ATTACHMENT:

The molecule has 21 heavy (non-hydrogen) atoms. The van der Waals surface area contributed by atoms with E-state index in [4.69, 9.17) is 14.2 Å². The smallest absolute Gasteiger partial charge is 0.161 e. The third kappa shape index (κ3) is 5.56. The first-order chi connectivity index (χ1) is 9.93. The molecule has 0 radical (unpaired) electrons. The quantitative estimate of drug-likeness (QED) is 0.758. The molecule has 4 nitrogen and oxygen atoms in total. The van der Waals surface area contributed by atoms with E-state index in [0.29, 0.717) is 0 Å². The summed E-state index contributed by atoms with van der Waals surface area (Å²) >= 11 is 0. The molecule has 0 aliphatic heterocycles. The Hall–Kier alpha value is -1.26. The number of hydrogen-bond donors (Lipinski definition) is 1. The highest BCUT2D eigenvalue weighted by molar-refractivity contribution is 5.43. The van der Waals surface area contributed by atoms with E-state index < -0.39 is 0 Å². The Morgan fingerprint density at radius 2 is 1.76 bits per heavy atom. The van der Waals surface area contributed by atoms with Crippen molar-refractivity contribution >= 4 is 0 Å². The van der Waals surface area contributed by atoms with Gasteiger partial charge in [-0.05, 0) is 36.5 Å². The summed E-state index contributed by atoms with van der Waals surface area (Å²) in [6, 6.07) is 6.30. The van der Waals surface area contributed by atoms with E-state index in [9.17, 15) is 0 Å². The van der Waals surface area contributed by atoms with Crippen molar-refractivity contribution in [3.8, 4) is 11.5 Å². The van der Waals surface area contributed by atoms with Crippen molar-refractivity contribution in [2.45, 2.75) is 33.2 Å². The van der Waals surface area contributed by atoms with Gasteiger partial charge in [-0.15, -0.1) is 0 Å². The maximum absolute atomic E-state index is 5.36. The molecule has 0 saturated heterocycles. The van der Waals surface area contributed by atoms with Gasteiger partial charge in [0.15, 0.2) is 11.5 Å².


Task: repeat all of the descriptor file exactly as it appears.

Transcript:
The molecule has 21 heavy (non-hydrogen) atoms. The van der Waals surface area contributed by atoms with E-state index in [4.69, 9.17) is 14.2 Å². The smallest absolute Gasteiger partial charge is 0.161 e. The third kappa shape index (κ3) is 5.56. The first-order chi connectivity index (χ1) is 9.93. The molecule has 0 radical (unpaired) electrons. The quantitative estimate of drug-likeness (QED) is 0.758. The molecule has 4 nitrogen and oxygen atoms in total. The van der Waals surface area contributed by atoms with E-state index in [0.29, 0.717) is 0 Å². The summed E-state index contributed by atoms with van der Waals surface area (Å²) >= 11 is 0. The molecule has 0 aliphatic heterocycles. The Hall–Kier alpha value is -1.26. The number of hydrogen-bond donors (Lipinski definition) is 1. The highest BCUT2D eigenvalue weighted by molar-refractivity contribution is 5.43. The van der Waals surface area contributed by atoms with E-state index < -0.39 is 0 Å². The Morgan fingerprint density at radius 2 is 1.76 bits per heavy atom. The van der Waals surface area contributed by atoms with Crippen molar-refractivity contribution >= 4 is 0 Å². The van der Waals surface area contributed by atoms with Gasteiger partial charge in [-0.05, 0) is 36.5 Å². The summed E-state index contributed by atoms with van der Waals surface area (Å²) in [6, 6.07) is 6.30. The van der Waals surface area contributed by atoms with E-state index in [9.17, 15) is 0 Å². The van der Waals surface area contributed by atoms with Crippen molar-refractivity contribution in [3.8, 4) is 11.5 Å². The van der Waals surface area contributed by atoms with Crippen molar-refractivity contribution in [2.45, 2.75) is 33.2 Å². The van der Waals surface area contributed by atoms with Gasteiger partial charge in [-0.15, -0.1) is 0 Å². The maximum absolute atomic E-state index is 5.36. The molecule has 0 saturated heterocycles. The van der Waals surface area contributed by atoms with Gasteiger partial charge in [0.15, 0.2) is 11.5 Å².